The correct response would be to remove the mandatory life sentence that a conviction of murder attracts, and use the defences of provocation, diminished responsibility as mitigating factors in sentencing, rather than factors in determining charge. It's not really a gender matter as such - more a legal and moral one.


Quentin Davies-watch

Still feeling like the right decision? No scintillas of doubt over which leader possesses moral fibre? Not beginning to feel like a complete and total tit yet?


The strange death of Labour England

Ten years after winning an enormous Parliamentary majority over a Tory party that was both tired and ideologically split, Britain's ruling party was demoralised, increasingly impoverished and ruinously split on matters of foreign policy. The party suffered a split between its two factions, and never again formed a Government.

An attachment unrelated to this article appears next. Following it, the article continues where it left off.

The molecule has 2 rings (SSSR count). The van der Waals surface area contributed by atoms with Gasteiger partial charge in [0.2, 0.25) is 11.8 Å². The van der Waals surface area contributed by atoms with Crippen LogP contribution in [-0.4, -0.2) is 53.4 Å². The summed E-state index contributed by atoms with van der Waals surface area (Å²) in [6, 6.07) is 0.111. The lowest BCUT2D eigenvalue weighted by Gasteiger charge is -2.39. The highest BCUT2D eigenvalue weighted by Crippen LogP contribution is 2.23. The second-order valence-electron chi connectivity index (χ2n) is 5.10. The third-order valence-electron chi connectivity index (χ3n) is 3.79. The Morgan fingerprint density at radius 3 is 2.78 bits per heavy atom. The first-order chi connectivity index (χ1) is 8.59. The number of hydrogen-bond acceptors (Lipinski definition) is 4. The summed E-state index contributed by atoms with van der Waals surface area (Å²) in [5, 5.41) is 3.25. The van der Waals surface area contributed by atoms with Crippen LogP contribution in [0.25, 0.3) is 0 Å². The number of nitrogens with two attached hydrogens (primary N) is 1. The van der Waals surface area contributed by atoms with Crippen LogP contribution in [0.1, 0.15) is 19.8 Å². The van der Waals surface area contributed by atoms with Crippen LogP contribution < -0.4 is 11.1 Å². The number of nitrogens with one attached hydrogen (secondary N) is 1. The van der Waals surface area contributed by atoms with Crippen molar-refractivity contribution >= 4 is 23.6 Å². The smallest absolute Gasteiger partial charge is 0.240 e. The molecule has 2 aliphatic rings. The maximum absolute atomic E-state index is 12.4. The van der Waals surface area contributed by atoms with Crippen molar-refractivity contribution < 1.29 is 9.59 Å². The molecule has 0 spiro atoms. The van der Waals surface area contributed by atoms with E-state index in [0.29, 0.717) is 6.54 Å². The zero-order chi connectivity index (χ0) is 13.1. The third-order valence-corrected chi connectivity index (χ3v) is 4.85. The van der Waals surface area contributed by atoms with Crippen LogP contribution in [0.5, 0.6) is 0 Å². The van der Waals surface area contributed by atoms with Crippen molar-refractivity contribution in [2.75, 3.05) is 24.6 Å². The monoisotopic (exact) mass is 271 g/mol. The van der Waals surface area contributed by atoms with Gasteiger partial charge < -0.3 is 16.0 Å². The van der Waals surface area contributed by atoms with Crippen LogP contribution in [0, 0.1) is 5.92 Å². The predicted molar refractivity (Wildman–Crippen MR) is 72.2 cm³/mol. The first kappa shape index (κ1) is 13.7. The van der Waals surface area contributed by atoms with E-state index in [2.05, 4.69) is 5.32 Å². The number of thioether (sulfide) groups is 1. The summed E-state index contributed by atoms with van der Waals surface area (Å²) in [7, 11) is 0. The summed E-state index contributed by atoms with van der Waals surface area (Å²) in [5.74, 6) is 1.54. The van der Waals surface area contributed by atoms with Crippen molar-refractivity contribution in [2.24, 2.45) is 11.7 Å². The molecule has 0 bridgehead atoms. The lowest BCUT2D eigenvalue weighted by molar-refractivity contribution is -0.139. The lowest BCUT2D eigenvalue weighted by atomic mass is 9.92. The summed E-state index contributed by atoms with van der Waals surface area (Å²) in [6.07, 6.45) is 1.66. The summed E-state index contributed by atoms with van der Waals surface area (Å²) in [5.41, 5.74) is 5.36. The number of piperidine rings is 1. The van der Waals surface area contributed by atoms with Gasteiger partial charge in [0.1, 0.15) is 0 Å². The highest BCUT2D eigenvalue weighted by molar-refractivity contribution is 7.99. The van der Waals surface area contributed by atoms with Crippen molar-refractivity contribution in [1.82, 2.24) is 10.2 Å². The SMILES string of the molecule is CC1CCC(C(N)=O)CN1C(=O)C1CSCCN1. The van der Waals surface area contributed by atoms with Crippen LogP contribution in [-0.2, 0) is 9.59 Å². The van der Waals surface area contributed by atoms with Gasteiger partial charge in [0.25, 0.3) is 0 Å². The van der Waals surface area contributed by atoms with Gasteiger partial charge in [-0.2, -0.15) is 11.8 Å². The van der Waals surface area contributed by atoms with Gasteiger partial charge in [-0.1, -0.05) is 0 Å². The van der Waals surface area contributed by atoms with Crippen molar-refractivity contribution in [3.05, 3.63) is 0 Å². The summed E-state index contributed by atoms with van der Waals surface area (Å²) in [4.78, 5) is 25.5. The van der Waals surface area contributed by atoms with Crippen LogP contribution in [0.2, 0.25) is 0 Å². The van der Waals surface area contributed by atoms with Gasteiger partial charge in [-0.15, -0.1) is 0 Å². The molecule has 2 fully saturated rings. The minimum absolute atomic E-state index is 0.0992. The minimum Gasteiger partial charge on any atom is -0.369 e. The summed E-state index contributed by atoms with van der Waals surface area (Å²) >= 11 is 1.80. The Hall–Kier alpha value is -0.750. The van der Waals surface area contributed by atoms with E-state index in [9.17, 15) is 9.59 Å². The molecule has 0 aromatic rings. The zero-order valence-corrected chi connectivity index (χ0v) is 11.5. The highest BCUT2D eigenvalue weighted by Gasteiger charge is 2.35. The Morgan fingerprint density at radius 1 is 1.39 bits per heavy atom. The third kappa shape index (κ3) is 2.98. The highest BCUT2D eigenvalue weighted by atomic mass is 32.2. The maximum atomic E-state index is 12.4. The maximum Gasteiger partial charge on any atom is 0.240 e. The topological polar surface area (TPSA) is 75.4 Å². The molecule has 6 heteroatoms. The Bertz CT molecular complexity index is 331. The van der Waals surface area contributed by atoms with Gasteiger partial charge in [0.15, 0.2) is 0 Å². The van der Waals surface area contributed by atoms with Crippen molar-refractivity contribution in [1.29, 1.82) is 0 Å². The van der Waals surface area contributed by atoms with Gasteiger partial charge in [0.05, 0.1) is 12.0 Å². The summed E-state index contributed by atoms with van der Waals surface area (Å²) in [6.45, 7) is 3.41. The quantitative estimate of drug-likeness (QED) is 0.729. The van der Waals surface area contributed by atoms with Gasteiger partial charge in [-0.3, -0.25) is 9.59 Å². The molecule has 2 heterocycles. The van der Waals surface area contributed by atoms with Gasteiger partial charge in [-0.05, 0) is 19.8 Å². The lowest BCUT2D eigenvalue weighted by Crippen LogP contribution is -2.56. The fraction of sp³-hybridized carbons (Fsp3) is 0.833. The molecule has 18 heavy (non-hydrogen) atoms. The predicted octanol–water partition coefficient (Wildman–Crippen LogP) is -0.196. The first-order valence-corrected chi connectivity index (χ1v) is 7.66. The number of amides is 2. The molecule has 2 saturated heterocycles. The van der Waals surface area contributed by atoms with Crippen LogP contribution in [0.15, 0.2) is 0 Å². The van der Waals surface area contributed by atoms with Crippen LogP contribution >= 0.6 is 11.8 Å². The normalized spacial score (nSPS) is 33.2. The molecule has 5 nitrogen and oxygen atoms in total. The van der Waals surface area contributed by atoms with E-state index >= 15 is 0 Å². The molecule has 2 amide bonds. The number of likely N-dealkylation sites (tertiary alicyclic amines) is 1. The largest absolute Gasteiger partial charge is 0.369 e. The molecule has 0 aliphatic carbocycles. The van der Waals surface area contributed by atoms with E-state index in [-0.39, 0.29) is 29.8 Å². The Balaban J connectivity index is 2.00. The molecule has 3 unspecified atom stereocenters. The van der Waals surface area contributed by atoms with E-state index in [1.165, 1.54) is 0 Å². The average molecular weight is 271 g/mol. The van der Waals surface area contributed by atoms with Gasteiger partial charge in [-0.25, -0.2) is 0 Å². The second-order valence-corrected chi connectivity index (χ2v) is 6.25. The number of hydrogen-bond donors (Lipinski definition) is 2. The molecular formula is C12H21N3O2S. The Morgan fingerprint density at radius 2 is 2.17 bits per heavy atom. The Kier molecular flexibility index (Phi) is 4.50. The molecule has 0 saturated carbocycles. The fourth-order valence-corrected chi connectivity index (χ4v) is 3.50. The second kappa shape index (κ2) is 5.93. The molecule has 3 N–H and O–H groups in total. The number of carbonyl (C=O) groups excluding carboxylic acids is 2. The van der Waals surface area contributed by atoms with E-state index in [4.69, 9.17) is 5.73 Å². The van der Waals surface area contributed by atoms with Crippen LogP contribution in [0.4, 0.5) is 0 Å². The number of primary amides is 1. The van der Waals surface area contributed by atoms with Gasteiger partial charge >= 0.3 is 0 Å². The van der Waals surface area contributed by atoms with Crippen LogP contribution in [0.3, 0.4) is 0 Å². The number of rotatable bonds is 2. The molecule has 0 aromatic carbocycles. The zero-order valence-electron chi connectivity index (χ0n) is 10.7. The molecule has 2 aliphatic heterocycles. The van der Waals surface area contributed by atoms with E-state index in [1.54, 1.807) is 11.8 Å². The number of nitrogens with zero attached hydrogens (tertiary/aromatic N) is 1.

I love the smell of historical analogies in the morning. And to be fair, the circumstances that led to the death of the Liberal Party have not been repeated - thank God, seeing that the principle factor was the First World War. Nevertheless, it is instructive in that parties of the centre-left have died in the past, and there is no reason why they should not do so again. Last night's by-election defeat, in Labour's 25th strongest seat no less, could be seen not as a turning point but as confirmation that the turning point has already been reached. Wherever Labour has been forced to face the decision of the electorate - the local elections, the Mayoral elections, Crewe, Henley and Glasgow East - the results have been disastrous. Not merely bad but terrible. The worst ever results in the local elections, the first loss of the mayoralty, losing Crewe on an 18% swing, coming fifth in Henley and losing their deposit and now losing Glasgow East on a 22% swing. These are shattering numbers - the latest opinion poll deficits predict a seat share of Con: 410 Lab: 167 LD: 29. Mind blowing stuff.